Clause 26 agreed.
Clause 27: Sections 21 to 25 etc: interpretation
Amendment 33X not moved.
Clause 27 agreed.
Clause 28: Duty to review regulatory provisions in secondary legislation
Amendment 33Y not moved.
Clause 28 agreed.
Clause 29 agreed.
Clause 30: Section 28(2)(a): “provision for review”
Amendment 33Z not moved.
Clause 30 agreed.
Clause 31 agreed.
Clause 32: Sections 28 to 31 etc: supplementary
Amendment 33BA not moved.
Clause 32 agreed.
Clause 33: Definitions of small and micro business
33BC: Clause 33, page 29, line 12, after the second “business””, insert ““medium-sized business”, “large business” or “super corporate””
My Lords, in moving Amendment 33BC, I will speak also to Amendments 33BD and 33 BG. The amendments together would create a total of five definitions in UK law based on the measure of employee headcount. We are trying to introduce the definition of a micro-business, meaning a business with one to nine employees, a small business, meaning a business with 10 to 49 employees, a medium-sized business, meaning a business with 50 to 249 employees, a large business, meaning a business with a headcount of 250 to 1,000, and a super corporate, meaning those with in excess of 1,000 employees.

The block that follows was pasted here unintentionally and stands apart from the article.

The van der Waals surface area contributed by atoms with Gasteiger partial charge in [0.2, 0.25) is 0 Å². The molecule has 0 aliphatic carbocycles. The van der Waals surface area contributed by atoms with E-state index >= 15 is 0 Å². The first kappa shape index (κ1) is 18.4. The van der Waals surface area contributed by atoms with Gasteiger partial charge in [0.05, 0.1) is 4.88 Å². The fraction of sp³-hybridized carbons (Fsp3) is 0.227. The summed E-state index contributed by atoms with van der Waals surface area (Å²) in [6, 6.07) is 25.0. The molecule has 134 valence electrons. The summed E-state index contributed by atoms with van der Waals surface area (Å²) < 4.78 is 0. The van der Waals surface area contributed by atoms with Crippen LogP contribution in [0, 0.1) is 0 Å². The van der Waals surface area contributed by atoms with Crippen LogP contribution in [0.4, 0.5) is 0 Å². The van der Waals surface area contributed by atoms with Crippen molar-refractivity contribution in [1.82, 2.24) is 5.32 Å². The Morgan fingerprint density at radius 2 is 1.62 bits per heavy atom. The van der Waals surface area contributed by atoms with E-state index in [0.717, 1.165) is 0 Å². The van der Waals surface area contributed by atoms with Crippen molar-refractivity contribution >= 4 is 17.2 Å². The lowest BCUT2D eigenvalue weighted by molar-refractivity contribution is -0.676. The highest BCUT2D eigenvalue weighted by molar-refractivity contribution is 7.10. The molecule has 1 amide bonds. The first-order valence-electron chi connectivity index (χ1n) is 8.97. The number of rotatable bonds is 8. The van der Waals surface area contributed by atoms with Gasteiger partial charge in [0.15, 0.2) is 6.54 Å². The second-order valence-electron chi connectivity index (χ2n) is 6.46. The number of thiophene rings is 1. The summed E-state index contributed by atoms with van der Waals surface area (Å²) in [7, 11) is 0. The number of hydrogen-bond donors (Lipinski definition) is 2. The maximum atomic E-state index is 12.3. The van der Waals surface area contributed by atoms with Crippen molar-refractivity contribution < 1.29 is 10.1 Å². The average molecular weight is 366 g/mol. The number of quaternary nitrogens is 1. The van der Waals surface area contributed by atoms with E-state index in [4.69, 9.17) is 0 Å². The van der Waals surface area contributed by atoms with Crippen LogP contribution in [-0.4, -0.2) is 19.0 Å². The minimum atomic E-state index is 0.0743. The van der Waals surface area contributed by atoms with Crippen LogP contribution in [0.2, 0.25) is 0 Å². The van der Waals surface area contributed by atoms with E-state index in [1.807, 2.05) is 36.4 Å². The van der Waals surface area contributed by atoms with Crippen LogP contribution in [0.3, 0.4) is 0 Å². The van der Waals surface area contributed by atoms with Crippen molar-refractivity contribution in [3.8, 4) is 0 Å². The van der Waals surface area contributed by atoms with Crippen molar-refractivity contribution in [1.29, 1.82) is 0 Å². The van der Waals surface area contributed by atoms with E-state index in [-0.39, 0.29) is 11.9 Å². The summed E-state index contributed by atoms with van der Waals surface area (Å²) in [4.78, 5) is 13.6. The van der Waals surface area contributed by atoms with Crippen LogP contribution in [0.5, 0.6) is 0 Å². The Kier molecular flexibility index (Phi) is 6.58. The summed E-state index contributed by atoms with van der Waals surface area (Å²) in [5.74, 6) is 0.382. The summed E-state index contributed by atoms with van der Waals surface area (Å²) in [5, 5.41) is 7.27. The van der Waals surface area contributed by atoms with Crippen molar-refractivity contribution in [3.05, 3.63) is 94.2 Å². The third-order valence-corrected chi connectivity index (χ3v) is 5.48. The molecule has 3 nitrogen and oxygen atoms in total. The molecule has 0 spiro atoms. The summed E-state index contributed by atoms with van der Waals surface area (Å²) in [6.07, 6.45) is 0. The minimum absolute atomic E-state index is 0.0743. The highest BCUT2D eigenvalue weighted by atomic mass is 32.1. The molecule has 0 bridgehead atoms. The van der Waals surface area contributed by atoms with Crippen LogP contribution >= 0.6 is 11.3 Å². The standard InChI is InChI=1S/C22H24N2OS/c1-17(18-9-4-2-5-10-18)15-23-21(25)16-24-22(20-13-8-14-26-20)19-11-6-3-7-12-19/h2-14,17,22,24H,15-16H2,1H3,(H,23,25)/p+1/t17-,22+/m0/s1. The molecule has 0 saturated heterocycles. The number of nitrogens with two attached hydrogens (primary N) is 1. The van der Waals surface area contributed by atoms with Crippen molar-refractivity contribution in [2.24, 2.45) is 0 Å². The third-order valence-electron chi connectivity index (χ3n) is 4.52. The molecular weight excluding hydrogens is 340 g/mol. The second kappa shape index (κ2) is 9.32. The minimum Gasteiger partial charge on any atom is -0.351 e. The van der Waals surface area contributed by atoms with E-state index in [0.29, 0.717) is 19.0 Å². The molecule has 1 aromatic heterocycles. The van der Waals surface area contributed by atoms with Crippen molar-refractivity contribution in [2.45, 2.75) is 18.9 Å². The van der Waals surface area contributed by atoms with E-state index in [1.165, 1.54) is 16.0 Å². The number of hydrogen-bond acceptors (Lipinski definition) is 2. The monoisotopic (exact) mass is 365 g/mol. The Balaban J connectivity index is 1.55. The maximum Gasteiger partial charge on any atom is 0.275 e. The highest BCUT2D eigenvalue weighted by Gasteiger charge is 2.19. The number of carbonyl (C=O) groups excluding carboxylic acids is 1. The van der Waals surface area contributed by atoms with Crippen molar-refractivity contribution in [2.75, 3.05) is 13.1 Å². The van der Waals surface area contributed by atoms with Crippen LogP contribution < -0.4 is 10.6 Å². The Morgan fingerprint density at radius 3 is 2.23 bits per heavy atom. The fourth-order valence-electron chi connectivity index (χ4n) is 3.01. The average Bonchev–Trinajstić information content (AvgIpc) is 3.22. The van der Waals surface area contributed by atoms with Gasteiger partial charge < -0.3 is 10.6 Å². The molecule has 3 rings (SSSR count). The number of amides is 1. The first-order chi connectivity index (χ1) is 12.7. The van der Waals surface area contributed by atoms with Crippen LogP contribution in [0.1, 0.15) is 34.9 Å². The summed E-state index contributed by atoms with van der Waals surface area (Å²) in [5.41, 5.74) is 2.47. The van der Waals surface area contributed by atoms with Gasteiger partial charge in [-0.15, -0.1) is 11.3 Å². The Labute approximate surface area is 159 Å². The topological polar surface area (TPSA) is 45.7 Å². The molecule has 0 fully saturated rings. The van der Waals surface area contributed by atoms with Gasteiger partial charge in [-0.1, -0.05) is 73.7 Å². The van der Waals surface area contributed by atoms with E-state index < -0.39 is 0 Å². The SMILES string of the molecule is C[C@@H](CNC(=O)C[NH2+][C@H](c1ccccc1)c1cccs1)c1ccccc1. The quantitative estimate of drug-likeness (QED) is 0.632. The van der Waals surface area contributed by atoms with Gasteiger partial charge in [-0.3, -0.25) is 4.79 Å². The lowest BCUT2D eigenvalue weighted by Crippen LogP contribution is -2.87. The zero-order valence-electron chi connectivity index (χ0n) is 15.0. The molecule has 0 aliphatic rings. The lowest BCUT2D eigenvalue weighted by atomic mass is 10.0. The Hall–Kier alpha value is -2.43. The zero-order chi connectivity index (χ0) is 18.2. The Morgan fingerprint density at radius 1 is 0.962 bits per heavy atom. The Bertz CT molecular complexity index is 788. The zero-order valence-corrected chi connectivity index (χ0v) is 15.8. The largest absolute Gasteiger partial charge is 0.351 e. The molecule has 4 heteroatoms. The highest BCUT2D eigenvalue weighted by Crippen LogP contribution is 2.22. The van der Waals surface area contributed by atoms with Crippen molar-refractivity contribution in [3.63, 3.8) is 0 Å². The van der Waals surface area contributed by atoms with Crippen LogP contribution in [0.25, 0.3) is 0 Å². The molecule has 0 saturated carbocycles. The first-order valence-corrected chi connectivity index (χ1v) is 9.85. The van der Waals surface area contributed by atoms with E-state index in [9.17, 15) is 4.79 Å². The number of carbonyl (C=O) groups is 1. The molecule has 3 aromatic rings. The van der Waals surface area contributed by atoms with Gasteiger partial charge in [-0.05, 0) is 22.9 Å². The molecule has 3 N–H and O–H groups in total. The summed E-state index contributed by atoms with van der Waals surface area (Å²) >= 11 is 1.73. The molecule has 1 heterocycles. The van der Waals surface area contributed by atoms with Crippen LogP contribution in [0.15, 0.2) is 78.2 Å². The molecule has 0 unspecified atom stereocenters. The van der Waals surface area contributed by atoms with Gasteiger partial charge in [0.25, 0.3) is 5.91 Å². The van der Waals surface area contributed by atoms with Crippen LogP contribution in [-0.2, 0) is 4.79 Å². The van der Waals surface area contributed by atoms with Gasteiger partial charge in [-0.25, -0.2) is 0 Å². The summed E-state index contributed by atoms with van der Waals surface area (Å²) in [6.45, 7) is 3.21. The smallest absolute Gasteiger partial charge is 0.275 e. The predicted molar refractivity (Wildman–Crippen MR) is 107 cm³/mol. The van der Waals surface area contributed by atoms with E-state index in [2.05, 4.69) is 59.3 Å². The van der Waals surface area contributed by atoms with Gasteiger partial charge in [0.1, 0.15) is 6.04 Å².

We very much support the thrust of the clause, and it is excellent to have a proper definition to work with. Our amendment seeks to establish a richer and, in our view, better way to define the different type of businesses. The basic argument for it is pretty compelling. We understand the need to make regulations and legislation as effective an operation as possible. Defining in law what is meant by the terms “small business” and “micro business” will make it possible for future Governments of any colour to exempt enterprises of that nature from new regulatory obligations. In addition, it can help to target particular elements of policy and support to the required businesses.
The definitions are based on the European Commission’s recommendation, which defines micro, small and medium-sized businesses by employees, turnover and balance sheet total—definitions which are already widely in use on an administrative basis. There are arguments to be had about the relative merits of headcount versus turnover and how to blend those numbers. It is widely acknowledged that it will not be straightforward to embrace everything cleanly with those definitions. It ends up as a complex Venn diagram landscape of connected definitions.
Nevertheless, there is a great attraction to making it as simple but sophisticated as possible. We believe that this five-group classification achieves that. It is of course accepted that the definitions are always imperfect, and that turnover is a factor in the size of a business. Nevertheless, there are good reasons to take a broader view than the Bill currently does.